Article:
Chris Parsons feels strongly about British manufacturing: below the surface there is much that's good, waiting to be freed by the right management.
Rearranging good ingredients so they total the sum of the parts has been the past two years' story at FujiFilm Electronic Imaging (FFEI), where Parsons is manufacturing director.
As Crosfield Electronics, the company was well respected for its hi-tech, world-beating pre-press film- and plate-setters, used in the worldwide graphic arts industry. But, for whatever reason, research excellence was never echoed by the business side. Run very much as a cost centre, first as Crosfield, then jointly by Fuji Photo Film Co and DuPont, from 1984 to last year the Peterborough site grew its order book to pounds 100 million - but never made a profit.
The turning point, says Parsons, who joined in 2001, came when Fuji, sole owner since 1998, finally lost patience with its only non-Japanese manufacturing site. The message was clear: no more excuses, no more subsidies; from now on the UK subsidiary (there is also a head office at Hemel Hempstead) would be on its own.
Since then, the hard medicine of restructuring has 'focused on ownership and responsibility so that everyone understands their role in the teams'.
Numbers are down by a quarter. A wave of junior management volunteers was signed up and promptly sent on management courses to help break down functional barriers and drastically boost business awareness as a way of quickening change. Senior ranks are now also undergoing similar management training.
Meanwhile, on the business side, the new teams were focusing on understanding real customer needs and how to combine FFEI's own unique technologies with those of other group companies. Manufacturing was charged with building better forecasts of customers' requirements so that the plant could be structured to increase capacity without adding headcount or affecting customer service.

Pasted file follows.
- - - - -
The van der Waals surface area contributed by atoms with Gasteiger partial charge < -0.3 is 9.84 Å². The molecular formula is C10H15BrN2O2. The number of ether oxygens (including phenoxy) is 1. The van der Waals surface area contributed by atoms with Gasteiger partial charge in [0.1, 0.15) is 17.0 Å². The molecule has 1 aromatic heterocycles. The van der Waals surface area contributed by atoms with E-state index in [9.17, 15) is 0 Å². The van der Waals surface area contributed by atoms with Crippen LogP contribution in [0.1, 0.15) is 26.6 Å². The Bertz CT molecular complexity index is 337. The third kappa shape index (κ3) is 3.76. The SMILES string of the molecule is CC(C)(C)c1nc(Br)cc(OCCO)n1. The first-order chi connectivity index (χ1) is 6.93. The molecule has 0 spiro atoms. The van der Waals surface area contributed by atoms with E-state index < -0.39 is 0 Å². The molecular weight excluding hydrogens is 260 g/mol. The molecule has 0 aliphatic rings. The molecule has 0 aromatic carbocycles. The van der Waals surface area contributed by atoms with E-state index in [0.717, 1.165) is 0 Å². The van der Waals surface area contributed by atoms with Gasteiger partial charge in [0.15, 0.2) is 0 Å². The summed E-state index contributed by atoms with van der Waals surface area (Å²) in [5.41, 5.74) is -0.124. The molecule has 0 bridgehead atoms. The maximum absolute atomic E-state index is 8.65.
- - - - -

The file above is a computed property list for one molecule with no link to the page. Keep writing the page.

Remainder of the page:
Manufacturing has also been looking carefully at its make-or-buy decisions, with a view to eliminating non-value-adding elements and moving towards a modular build. Some trimming of the supply base has been necessary, 'since we need companies with the design capability to bring down costs'. But rather than outsource bodily to the Far East, Parsons believes it is better for the company - and for British manufacturing - to encourage suppliers to partner with companies in untapped European countries such as Bulgaria or Estonia that are closer and have just as much promise. 'We're taking a world view - but offshore doesn't have to mean 14 hours away.'
These efforts last year brought FFEI a small first-ever profit. But Parsons insists that it has not been bought at the expense of the long term. FFEI continues to spend 10% of revenues on R&D, but the key is to make it more commercially astute. Much effort is going into not just design for manufacture but design for environment. More stringent regulations for recycling and chemical use are bound to be introduced: by being ahead of the game, Parsons reckons, FFEI can gain a marketing advantage, support the parent company's frugal culture - and still show a profit.